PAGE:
But I digress. Point is: lots going on, I may be very, very quiet this week. And before anyone asks, no, I can’t tell you what the meetings are about.

The Stars Are Right

Apart from my wrist hurting, this has turned into a good week. I don’t know what it is, I guess the stars must be right, but all sorts of things are coming together. Afraid I have to be vague, but the upshot is that good things are happening and I’m feeling positive about the future. That doesn’t mean I haven’t had to deal with the usual amount of flaky freelancers, blown deadlines, asshat reviewers, and the like, but the good far outweighed the bad. Also found out my parents are going to come out to visit in a few weeks. My mom reminded me last week that it’d been over a year since I’d seen them. It sure didn’t seem like it but when I thought about it, I realized she was right. It’ll be nice to catch up and show them around Seattle a bit.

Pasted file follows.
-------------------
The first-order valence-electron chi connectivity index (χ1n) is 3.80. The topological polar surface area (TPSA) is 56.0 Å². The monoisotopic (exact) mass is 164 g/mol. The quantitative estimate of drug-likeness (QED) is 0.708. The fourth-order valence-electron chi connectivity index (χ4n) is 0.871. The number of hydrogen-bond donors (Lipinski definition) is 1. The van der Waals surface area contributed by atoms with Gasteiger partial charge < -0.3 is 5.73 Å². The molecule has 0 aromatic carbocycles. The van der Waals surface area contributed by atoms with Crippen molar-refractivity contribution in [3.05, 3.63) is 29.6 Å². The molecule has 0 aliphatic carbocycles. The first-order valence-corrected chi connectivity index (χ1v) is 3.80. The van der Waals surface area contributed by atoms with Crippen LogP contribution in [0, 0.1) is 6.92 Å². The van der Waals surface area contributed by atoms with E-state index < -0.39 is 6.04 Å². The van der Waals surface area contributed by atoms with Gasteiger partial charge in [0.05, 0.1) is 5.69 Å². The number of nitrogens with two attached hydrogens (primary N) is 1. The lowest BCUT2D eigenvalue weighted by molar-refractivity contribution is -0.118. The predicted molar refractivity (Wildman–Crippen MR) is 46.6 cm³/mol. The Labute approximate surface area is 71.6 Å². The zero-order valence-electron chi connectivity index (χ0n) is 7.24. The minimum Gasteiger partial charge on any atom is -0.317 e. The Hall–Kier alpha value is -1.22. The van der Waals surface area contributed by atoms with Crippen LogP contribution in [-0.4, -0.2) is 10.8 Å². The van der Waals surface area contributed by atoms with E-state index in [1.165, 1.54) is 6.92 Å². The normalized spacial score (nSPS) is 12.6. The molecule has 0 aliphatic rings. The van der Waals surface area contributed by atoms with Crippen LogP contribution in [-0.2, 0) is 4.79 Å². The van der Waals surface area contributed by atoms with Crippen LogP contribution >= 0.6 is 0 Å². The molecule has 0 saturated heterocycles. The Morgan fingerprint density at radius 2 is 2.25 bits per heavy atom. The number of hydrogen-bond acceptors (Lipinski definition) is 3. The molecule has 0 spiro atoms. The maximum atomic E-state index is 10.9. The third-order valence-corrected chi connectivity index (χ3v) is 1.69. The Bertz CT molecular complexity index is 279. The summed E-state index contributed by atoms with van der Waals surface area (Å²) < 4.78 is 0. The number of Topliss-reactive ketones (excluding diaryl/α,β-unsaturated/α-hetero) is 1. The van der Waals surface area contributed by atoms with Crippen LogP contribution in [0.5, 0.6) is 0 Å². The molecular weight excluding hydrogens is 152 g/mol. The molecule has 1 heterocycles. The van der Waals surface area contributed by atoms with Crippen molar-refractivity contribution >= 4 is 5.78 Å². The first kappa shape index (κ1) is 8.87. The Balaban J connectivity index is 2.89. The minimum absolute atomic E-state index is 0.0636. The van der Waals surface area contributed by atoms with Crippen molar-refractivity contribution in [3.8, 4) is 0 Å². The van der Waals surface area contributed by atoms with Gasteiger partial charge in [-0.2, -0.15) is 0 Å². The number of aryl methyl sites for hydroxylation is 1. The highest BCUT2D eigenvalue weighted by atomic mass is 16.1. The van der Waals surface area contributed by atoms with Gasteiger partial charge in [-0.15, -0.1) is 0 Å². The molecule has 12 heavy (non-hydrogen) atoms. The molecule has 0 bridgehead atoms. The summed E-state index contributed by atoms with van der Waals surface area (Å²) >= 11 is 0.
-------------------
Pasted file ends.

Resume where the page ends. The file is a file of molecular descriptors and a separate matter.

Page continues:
Today I’ve been dealing with countless contracts and now that I’ve beaten them all into submission I need to design a couple of ads. I have a game design project I’m keen to be working on, but since I got home from GTS there’s been an endless amount of business stuff to take care of. Oh, sweet irony. Me, the anti-corporate punk now running a business. I can, however, take comfort in the fact that the business is DIY and we don’t screw people over to make a buck.

Well, got to do those ads and prep for tonight’s game, so I’ll be signing off for now.